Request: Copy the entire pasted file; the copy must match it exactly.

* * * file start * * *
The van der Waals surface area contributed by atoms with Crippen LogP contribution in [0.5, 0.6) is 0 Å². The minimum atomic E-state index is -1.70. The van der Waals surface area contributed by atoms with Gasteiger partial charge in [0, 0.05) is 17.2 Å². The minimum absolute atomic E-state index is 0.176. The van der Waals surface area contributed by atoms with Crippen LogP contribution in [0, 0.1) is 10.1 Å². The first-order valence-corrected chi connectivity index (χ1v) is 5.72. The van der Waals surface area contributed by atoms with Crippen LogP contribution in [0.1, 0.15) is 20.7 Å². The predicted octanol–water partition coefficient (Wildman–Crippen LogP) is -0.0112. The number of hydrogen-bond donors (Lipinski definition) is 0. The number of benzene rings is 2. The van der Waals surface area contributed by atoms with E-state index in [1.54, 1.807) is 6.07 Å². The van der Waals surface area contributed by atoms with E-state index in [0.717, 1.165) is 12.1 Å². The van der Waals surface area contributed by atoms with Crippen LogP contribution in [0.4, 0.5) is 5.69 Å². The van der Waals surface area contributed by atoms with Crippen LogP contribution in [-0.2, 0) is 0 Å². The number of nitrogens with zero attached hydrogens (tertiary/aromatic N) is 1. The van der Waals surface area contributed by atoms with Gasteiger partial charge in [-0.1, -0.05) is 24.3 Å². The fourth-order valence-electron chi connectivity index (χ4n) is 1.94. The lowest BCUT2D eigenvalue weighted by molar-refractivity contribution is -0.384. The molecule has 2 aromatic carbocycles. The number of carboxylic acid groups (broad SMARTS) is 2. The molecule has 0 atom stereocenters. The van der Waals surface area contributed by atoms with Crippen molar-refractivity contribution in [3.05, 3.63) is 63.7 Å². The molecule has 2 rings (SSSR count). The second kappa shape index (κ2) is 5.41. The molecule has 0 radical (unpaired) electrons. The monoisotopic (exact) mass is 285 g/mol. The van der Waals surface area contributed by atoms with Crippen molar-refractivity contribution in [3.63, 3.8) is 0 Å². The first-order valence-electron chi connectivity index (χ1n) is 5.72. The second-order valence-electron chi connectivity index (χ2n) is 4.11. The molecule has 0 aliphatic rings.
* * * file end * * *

The van der Waals surface area contributed by atoms with Crippen LogP contribution in [0.5, 0.6) is 0 Å². The minimum atomic E-state index is -1.70. The van der Waals surface area contributed by atoms with Gasteiger partial charge in [0, 0.05) is 17.2 Å². The minimum absolute atomic E-state index is 0.176. The van der Waals surface area contributed by atoms with Crippen LogP contribution in [0, 0.1) is 10.1 Å². The first-order valence-corrected chi connectivity index (χ1v) is 5.72. The van der Waals surface area contributed by atoms with Crippen LogP contribution in [0.1, 0.15) is 20.7 Å². The predicted octanol–water partition coefficient (Wildman–Crippen LogP) is -0.0112. The number of hydrogen-bond donors (Lipinski definition) is 0. The number of benzene rings is 2. The van der Waals surface area contributed by atoms with E-state index in [1.54, 1.807) is 6.07 Å². The van der Waals surface area contributed by atoms with E-state index in [0.717, 1.165) is 12.1 Å². The van der Waals surface area contributed by atoms with Crippen LogP contribution in [0.4, 0.5) is 5.69 Å². The van der Waals surface area contributed by atoms with Crippen LogP contribution in [-0.2, 0) is 0 Å². The number of nitrogens with zero attached hydrogens (tertiary/aromatic N) is 1. The van der Waals surface area contributed by atoms with Gasteiger partial charge in [-0.1, -0.05) is 24.3 Å². The fourth-order valence-electron chi connectivity index (χ4n) is 1.94. The lowest BCUT2D eigenvalue weighted by molar-refractivity contribution is -0.384. The molecule has 2 aromatic carbocycles. The number of carboxylic acid groups (broad SMARTS) is 2. The molecule has 0 atom stereocenters. The van der Waals surface area contributed by atoms with Crippen molar-refractivity contribution in [3.05, 3.63) is 63.7 Å². The molecule has 2 rings (SSSR count). The second kappa shape index (κ2) is 5.41. The molecule has 0 radical (unpaired) electrons. The monoisotopic (exact) mass is 285 g/mol. The van der Waals surface area contributed by atoms with Crippen molar-refractivity contribution in [3.63, 3.8) is 0 Å². The first-order valence-electron chi connectivity index (χ1n) is 5.72. The second-order valence-electron chi connectivity index (χ2n) is 4.11. The molecule has 0 aliphatic rings.